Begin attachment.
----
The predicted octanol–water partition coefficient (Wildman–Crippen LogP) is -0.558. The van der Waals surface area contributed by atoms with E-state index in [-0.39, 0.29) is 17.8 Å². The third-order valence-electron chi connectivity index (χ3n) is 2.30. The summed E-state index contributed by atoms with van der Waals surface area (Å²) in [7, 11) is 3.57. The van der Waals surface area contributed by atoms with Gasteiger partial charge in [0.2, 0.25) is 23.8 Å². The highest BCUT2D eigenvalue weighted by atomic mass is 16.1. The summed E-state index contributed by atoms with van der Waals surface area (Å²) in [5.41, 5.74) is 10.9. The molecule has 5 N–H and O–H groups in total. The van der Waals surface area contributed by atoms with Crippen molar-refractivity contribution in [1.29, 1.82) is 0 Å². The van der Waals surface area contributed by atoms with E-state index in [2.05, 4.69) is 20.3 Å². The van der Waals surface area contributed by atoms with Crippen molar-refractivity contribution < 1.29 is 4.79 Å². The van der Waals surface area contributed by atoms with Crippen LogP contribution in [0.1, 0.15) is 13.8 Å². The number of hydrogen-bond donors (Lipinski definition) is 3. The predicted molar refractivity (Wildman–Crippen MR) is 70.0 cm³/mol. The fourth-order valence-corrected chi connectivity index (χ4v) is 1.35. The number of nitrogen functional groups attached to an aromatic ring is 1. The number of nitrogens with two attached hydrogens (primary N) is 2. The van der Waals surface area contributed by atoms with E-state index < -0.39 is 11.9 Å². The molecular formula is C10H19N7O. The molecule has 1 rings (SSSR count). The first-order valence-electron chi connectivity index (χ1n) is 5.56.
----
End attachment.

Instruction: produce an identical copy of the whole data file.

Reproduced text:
The predicted octanol–water partition coefficient (Wildman–Crippen LogP) is -0.558. The van der Waals surface area contributed by atoms with E-state index in [-0.39, 0.29) is 17.8 Å². The third-order valence-electron chi connectivity index (χ3n) is 2.30. The summed E-state index contributed by atoms with van der Waals surface area (Å²) in [7, 11) is 3.57. The van der Waals surface area contributed by atoms with Gasteiger partial charge in [0.2, 0.25) is 23.8 Å². The highest BCUT2D eigenvalue weighted by atomic mass is 16.1. The summed E-state index contributed by atoms with van der Waals surface area (Å²) in [5.41, 5.74) is 10.9. The molecule has 5 N–H and O–H groups in total. The van der Waals surface area contributed by atoms with Crippen molar-refractivity contribution in [1.29, 1.82) is 0 Å². The van der Waals surface area contributed by atoms with E-state index in [2.05, 4.69) is 20.3 Å². The van der Waals surface area contributed by atoms with Crippen molar-refractivity contribution < 1.29 is 4.79 Å². The van der Waals surface area contributed by atoms with Crippen LogP contribution in [0.1, 0.15) is 13.8 Å². The number of hydrogen-bond donors (Lipinski definition) is 3. The predicted molar refractivity (Wildman–Crippen MR) is 70.0 cm³/mol. The fourth-order valence-corrected chi connectivity index (χ4v) is 1.35. The number of nitrogen functional groups attached to an aromatic ring is 1. The number of nitrogens with two attached hydrogens (primary N) is 2. The van der Waals surface area contributed by atoms with E-state index < -0.39 is 11.9 Å². The molecular formula is C10H19N7O. The molecule has 1 rings (SSSR count). The first-order valence-electron chi connectivity index (χ1n) is 5.56.